I am Rod Wynne-Powell, and this is my way to pass on snippets either of a technical nature, or related to what I am currently doing or hope to be doing in the near future.

A third-person description follows:
Professional photographer, Lightroom and Photoshop Workflow trainer, Consultant, digital image retoucher, author, and tech-editor for Martin Evening's many 'Photoshop for Photographers' books.

For over twenty years, Rod has had a client list of large and small companies, which reads like the ‘who’s who’ of the imaging, advertising and software industries. He has a background in Commercial/Industrial Photography, was Sales Manager for a leading London-based colour laboratory and has trained many digital photographers on a one-to-one basis, in the UK and Europe.
Still a pre-release tester for Adobe in the US, for Photoshop, he is also very much involved in the taking of a wide range of photographs, as can be seen in the galleries.

See his broad range of training and creative services, available NOW. Take advantage of them and ensure an unfair advantage over your competitors…

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Tuesday, 31 July 2018

Wind at Brogborough Lake – at Last!

General Gallery - (same link as from the Title)

Jumps 1

Jumps 2

Saturday looked really promising for wind, surely a godsend for the windsurfers of Brogborough, after such a long windless spell, but it did look as if it would be likely to end with rain.
I tried to clear the decks of all my essential chores, and gathered my kit for a trip down the road to the Lake. There was activity, but rather less than I had been expecting, but it was deceptive, since the activity was preparation; rigging the sails, and donning appropriate clothing, which ranged from the summer minimal to the regular full wetsuit. I wandered towards the water’s edge and found there several already on the water, but all at different points of the compass.
I returned to the boot of my car, and started to put the Benbo tripod up at least firm enough to risk attaching the camera with lens attached, which would by the EOS7D MkII and the Sigma Sports 150 - 600mm. I had also brought along the 1.4 Converter to give it an airing in the bright light. 
Heading to the jetty with the camera and tripod assembled, then rest the tripod legs to a convenient height, with its feet located at the junction of the jetty’s slats to ensure maximum stability for I knew from past experience, that in high winds the jetty could move considerably. I started by taking a few preparatory exposures to judge the lighting levels and apertures I might expect to be using. It soon became apparent that I was not as fully prepared as I thought — I realised I had not got my hat, nor put some sun cream on my hands; I also took the opportunity to grab my 1.4 Converter.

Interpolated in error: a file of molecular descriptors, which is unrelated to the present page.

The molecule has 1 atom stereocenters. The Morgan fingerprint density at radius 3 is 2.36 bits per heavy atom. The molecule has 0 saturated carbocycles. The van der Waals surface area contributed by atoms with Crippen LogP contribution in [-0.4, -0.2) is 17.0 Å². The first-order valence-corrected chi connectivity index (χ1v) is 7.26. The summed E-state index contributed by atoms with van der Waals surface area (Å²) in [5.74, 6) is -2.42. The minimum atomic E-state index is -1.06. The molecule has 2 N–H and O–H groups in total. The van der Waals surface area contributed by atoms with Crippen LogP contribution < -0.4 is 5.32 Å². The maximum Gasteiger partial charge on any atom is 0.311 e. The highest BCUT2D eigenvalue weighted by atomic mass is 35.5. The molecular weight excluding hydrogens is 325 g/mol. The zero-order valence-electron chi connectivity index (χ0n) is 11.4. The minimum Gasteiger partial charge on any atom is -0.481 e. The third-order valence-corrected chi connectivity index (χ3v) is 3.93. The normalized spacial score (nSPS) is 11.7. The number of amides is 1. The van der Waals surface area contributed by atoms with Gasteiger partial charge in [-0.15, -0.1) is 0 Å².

Later, I did attach it to give me the extended reach, but twice, it threw up an error and locked up, so I decided that was far too risky so removed it, I also took that opportunity to move the tripod further out along the jetty so the reeds to my left gave me a clearer view into that bay at the end, since many of the sailors were travelling that much further.
I knew from past experience bright and windy weather such as this meant I was making a proverbial rod for my back, in that I was going to be spending an inordinate time in front of the computer in post processing, but I seem to accept masochism is all part of a photographer’s lot.
At least during the first day the wind and rain made the task acceptable as it was a comfort since the great outdoors did not offer an enviable alternative, and my family were otherwise tied up. However, I was beset by my hard disc disappearing for stints of nearly an hour at a time, and I was unable to fathom exactly what was happening and it was frustrating as Lightroom had to rebuild the catalog each time, but resolving that issue would have to wait till after the images were up on the blog.
I have split the day’s shooting into the three galleries, one overall, and the other two contain various jump sequences I managed to catch, mainly of Colin Hunt.
I hope they give a hint of the joy of the day’s weather.

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